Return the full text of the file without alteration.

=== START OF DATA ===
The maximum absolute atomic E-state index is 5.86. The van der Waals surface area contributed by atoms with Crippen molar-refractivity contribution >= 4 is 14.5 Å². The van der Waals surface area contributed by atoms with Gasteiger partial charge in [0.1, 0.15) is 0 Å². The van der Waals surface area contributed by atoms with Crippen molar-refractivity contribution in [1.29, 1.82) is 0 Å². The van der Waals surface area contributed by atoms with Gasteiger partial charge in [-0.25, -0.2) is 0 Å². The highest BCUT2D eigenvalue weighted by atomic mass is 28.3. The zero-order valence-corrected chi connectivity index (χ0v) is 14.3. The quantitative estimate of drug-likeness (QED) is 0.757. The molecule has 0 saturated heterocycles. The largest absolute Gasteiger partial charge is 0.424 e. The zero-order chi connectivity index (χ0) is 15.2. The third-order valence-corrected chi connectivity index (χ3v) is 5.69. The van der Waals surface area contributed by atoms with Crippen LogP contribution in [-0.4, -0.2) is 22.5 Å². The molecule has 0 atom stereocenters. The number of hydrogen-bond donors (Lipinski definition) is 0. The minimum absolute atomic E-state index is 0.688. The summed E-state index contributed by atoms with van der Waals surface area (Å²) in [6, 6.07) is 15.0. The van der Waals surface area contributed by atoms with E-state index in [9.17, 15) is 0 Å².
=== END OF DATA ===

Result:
The maximum absolute atomic E-state index is 5.86. The van der Waals surface area contributed by atoms with Crippen molar-refractivity contribution >= 4 is 14.5 Å². The van der Waals surface area contributed by atoms with Gasteiger partial charge in [0.1, 0.15) is 0 Å². The van der Waals surface area contributed by atoms with Crippen molar-refractivity contribution in [1.29, 1.82) is 0 Å². The van der Waals surface area contributed by atoms with Gasteiger partial charge in [-0.25, -0.2) is 0 Å². The highest BCUT2D eigenvalue weighted by atomic mass is 28.3. The zero-order valence-corrected chi connectivity index (χ0v) is 14.3. The quantitative estimate of drug-likeness (QED) is 0.757. The molecule has 0 saturated heterocycles. The largest absolute Gasteiger partial charge is 0.424 e. The zero-order chi connectivity index (χ0) is 15.2. The third-order valence-corrected chi connectivity index (χ3v) is 5.69. The van der Waals surface area contributed by atoms with Crippen LogP contribution in [-0.4, -0.2) is 22.5 Å². The molecule has 0 atom stereocenters. The number of hydrogen-bond donors (Lipinski definition) is 0. The minimum absolute atomic E-state index is 0.688. The summed E-state index contributed by atoms with van der Waals surface area (Å²) in [6, 6.07) is 15.0. The van der Waals surface area contributed by atoms with E-state index in [9.17, 15) is 0 Å².